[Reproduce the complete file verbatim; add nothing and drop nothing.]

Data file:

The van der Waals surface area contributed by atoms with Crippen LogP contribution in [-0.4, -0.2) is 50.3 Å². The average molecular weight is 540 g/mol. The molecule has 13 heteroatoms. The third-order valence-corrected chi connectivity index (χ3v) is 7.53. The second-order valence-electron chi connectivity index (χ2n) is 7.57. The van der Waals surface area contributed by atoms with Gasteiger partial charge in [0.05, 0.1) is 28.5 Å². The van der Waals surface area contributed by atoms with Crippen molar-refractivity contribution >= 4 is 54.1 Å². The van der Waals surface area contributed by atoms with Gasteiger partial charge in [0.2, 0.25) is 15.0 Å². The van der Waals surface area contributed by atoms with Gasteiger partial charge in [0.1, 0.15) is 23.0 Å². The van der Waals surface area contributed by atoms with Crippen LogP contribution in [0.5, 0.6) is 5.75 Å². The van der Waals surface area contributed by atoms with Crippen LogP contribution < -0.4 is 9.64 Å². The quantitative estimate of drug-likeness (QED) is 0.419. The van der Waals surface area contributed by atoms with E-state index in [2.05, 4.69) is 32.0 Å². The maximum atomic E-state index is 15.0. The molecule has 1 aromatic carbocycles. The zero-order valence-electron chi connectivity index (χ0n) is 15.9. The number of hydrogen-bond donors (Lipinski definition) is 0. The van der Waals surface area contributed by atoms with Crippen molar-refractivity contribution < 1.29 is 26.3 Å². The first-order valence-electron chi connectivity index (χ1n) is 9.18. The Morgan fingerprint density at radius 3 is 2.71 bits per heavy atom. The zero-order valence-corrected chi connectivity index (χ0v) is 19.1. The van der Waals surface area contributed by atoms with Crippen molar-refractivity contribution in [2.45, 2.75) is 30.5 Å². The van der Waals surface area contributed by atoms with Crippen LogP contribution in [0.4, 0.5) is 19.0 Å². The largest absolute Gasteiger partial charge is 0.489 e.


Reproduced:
The van der Waals surface area contributed by atoms with Crippen LogP contribution in [-0.4, -0.2) is 50.3 Å². The average molecular weight is 540 g/mol. The molecule has 13 heteroatoms. The third-order valence-corrected chi connectivity index (χ3v) is 7.53. The second-order valence-electron chi connectivity index (χ2n) is 7.57. The van der Waals surface area contributed by atoms with Gasteiger partial charge in [0.05, 0.1) is 28.5 Å². The van der Waals surface area contributed by atoms with Crippen molar-refractivity contribution >= 4 is 54.1 Å². The van der Waals surface area contributed by atoms with Gasteiger partial charge in [0.2, 0.25) is 15.0 Å². The van der Waals surface area contributed by atoms with Gasteiger partial charge in [0.1, 0.15) is 23.0 Å². The van der Waals surface area contributed by atoms with Crippen LogP contribution in [0.5, 0.6) is 5.75 Å². The van der Waals surface area contributed by atoms with Crippen LogP contribution < -0.4 is 9.64 Å². The quantitative estimate of drug-likeness (QED) is 0.419. The van der Waals surface area contributed by atoms with E-state index in [2.05, 4.69) is 32.0 Å². The maximum atomic E-state index is 15.0. The molecule has 1 aromatic carbocycles. The zero-order valence-electron chi connectivity index (χ0n) is 15.9. The number of hydrogen-bond donors (Lipinski definition) is 0. The van der Waals surface area contributed by atoms with Crippen molar-refractivity contribution < 1.29 is 26.3 Å². The first-order valence-electron chi connectivity index (χ1n) is 9.18. The Morgan fingerprint density at radius 3 is 2.71 bits per heavy atom. The zero-order valence-corrected chi connectivity index (χ0v) is 19.1. The van der Waals surface area contributed by atoms with Crippen molar-refractivity contribution in [2.45, 2.75) is 30.5 Å². The van der Waals surface area contributed by atoms with Crippen LogP contribution in [0.4, 0.5) is 19.0 Å². The largest absolute Gasteiger partial charge is 0.489 e.